When the first L’Atelier Robuchon opened in Paris in 2003, it was the hottest spot in town. Now London has got its very own new L’Atelier to get excited about, taking over from the former Le Comptoir Robuchon site in Mayfair. Marble and mirrors were replaced with ruby red banquettes and black plates in this sexily sleek update, where the decadent food is just as glorious as the relaxed ambience. Here’s why L’Atelier Robuchon is our restaurant of the week.
When the late French chef Joël Robuchon opened his comeback concept L’Atelier in Paris in 2003, it was the talk of the town. Here was a chef who’d won Michelin stars in multiples for his haute cuisine but who railed against the formality of it all. His new restaurant was different. Guests ate at a counter, the kitchen was open, there was music, there was even a burger on the menu. It was sexy. It was clubby. It was rad. Twenty years later, how does L’Atelier Robuchon stand up?
The new L’Atelier takes over from what was Le Comptoir Robuchon. The reno took just a month, during which time the marble-clad, mirror-hung space was brought in line with the other L’Ateliers across the globe from Paris to Las Vegas to Taipei. Without a full glow up, it’s never going to feel quite like the old L’Atelier in Covent Garden with its slick postmodernist interiors in red and black lacquer, but the little details like the ruby red water glasses and shiny black plates bring the memories flooding back.
What brings L’Atelier Robuchon up to date is the music programme (there are DJs and live music in the evenings) and the new bar at the entrance, where bar manager Renaud de Bosredon Combrailles is mixing cocktails unheard of 20 years ago. His Champagne cocktail involves whey, and vetiver, while ‘Le Pays Basque’ celebrates piperade and saffron. The non-alcoholic sparkling tonka bean assam chai he makes in-house is seriously good. They should bottle it. There’s also a fun bar menu with snacks like shrimp waffles, mini gyros and mini madeleines, made fresh to order.
Executive chef Andrea Cofini has modernised the menu introducing of-the-moment dishes such as spaghetti with caviar (Enoteca Turi and Jackson Boxer at Selfridges both do a version), sea bream carpaccio with poppy seeds and lemon, and beetroot, apple and avocado with green mustard sorbet. They all sound delightful but, in truth, my gastronaut friend and I don’t go to Robuchon restaurants to eat lightly. One sniff of Burgundy and we’re crying out for truffles, foie gras and lobster, all of which L’Atelier Robuchon offers in abundance.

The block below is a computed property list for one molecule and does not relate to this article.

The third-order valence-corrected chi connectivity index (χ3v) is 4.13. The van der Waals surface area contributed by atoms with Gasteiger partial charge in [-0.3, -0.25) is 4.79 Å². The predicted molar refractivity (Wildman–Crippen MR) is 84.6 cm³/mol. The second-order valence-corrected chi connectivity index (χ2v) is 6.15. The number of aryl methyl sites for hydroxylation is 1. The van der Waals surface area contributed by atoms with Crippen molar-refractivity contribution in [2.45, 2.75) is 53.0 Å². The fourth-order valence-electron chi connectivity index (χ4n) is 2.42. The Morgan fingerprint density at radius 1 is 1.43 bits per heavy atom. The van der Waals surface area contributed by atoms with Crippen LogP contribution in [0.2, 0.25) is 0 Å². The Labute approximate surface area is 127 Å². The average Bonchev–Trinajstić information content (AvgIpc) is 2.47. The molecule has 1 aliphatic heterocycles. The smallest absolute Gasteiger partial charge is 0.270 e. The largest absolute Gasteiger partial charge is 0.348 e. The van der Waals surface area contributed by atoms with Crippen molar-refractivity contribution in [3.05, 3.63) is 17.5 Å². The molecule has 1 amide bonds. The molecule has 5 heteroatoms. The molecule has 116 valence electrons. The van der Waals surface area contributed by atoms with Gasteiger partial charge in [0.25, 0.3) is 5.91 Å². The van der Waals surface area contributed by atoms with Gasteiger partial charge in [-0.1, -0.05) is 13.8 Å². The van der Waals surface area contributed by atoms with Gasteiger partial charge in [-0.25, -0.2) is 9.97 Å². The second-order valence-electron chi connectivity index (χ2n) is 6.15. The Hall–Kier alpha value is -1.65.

You don’t see bread baskets like L’Atelier’s very often now. We grab greedily at a cornucopia of pinstriped squid-ink rolls, salt-flecked laminated brioche, petite baguettes, and buns stuffed with melted Comté. It makes a change from sourdough. The amuse bouche, a silky foie gras custard with a Parmesan foam, tells us this is going to be a ‘proper’ lunch, a late-back-to-the-office sort of lunch. The sommelier eggs us on – the front of house staff are real characters – with his perfect wine matches: a Loire chenin with crunchy rice, egg yolk and wild mushrooms; and Macon-Villages with the signature langoustine ravioli, two silky hummocks napped with foie gras sauce and finished with black truffle. We dine à la carte but there is also a tasting menu at £159 and a lunch at just £49 for three courses.
One reason we’re here is to try the famous purée de pommes de terre, whipped potato purée made ethereal with a 2:1 potato to butter ratio. It’s served with the signature quail stuffed with foie gras (matched with Saint Emilion), but we spoon on even more for good measure. The rest goes with a roll of tender suckling pig (paired with Morgon), topped with a lacy squid-ink black tuile that might have been crafted by Philip Treacy. The ambience may be relaxed – cries of “Oui Chef!” punctuate lunch (we’re tempted to join the chorus) – but the cooking is as meticulously wrought and surgically precise as any in London, or Paris for that matter. Avant-garde it is not, but great produce, warm hospitality and clever cooking never go out of style.